Today was the day we'd arranged to meet Moss and Robina and to make things as simple as possible I had chosen the Rupell's warbler site at Kavaki as it's on the main road from Petra to Molyvos and easy to find. We had agreed to meet at 9.00am but I was there at 7.30am.
Things kicked off instantly, it was one of those adrenaline rush days which make up for all the hours spent doing nothing. Two species, the Black-headed Bunting and Black-eared Wheatear, are fairly common but both had proved elusive when it came to photographs. Today was if they had volunteered for a photo shoot !
The Wheatear particularly had proven awkward previously but fell over backwards to give fabulous views today.
The stunning male
and the less obvious female
One of those species where you are not quite sure what you are looking at !
The male though is unmistakeable
Another species where the male stands out is the Black-headed Bunting.
The unknown bird I posted on the previous day's blog has been identified as a female (thanks Alan and Mike) but to my knowledge only the male put in an appearance at Kavaki.
I was pleased that Moss and Robina made it in time for some good views of both species as well as the Rupell's that was busy gathering nesting materials.We stayed for an hour or so before picking up our breakfast and heading back for coffee.
After refreshments we set off once again to head for the north track. As well as great company, Moss and Robina are an incredible source of wildlife knowledge. Moss's avian ID skills, particularly his knowledge of song is quite amazing. However, it gave me great pleasure to take him to a spot where I knew he would see Cretzchmar's, a lifer for him I believe. To share the pleasure of finding a first is always a great feeling. Moss would have found one anyway but hey,I made sure he did !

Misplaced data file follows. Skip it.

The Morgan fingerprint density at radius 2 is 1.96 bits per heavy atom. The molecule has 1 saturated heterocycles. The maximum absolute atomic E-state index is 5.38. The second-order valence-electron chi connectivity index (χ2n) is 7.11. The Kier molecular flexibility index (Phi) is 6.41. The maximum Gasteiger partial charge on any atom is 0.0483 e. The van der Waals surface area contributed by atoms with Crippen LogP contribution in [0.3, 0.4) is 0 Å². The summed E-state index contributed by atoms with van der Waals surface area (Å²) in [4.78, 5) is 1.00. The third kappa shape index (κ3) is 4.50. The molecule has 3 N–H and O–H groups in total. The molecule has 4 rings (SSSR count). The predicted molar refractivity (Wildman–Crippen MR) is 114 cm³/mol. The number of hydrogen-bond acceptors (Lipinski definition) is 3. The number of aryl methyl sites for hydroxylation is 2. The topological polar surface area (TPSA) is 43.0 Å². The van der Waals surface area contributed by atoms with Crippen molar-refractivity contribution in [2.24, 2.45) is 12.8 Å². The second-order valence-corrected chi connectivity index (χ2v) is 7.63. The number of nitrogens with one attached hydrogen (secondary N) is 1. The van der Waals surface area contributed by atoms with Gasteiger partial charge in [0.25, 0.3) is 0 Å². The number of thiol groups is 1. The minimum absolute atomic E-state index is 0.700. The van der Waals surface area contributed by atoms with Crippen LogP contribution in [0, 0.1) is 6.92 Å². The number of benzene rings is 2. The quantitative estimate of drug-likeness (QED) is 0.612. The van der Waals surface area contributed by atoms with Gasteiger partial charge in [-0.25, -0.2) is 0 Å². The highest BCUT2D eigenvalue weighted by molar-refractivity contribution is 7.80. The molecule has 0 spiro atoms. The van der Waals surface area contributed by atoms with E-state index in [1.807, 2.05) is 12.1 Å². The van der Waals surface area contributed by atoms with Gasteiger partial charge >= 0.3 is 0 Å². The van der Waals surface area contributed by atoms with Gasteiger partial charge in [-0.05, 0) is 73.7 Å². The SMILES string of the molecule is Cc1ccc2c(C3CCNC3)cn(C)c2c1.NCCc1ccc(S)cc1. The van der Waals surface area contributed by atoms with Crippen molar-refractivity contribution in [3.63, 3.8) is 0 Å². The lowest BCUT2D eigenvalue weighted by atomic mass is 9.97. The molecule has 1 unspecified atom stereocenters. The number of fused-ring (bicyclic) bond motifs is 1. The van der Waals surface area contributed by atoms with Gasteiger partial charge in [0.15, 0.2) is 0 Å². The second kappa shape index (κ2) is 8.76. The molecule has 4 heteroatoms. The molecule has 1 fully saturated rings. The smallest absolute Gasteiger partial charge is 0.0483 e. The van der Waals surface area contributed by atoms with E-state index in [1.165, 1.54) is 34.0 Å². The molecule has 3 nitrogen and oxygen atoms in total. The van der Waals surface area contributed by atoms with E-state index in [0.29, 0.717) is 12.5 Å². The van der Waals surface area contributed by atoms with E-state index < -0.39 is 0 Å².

Unfortunately the weather started to turn extremely ominous and before long we were sheltering under what ever cover was available. The best opportunity for a photo was interrupted by rain before we got close and it got so heavy the bird flew away!
Moss spotted a lifer for me, a Tawny Pipit. As the rain came down again I retreated for cover, he went and looked for it and came back with a great shot.
Here he is, complete with distinctive hat looking at what was a great image. Left me just a tad jealous but served me right for staying under cover !!
With regular interruptions from the rain and the ever threat of a total soaking I decided to at least try and reduce the risk by going back and getting the car. It meant me walking twice as far every time I moved it on up the track but I need the exercise.
At one stage I sent the others ahead to a spot that should provide a few interesting photo opportunities whilst I took the 30 minutes or so to retrieve the car. It turned out to be an excellent spot for Subalpine, and they were showing well when I got back
A little belter !
The day was nearly over and after a quick drink stop it was all too soon time to say goodbye again. We were also looking at the prospect of only one full day left to go.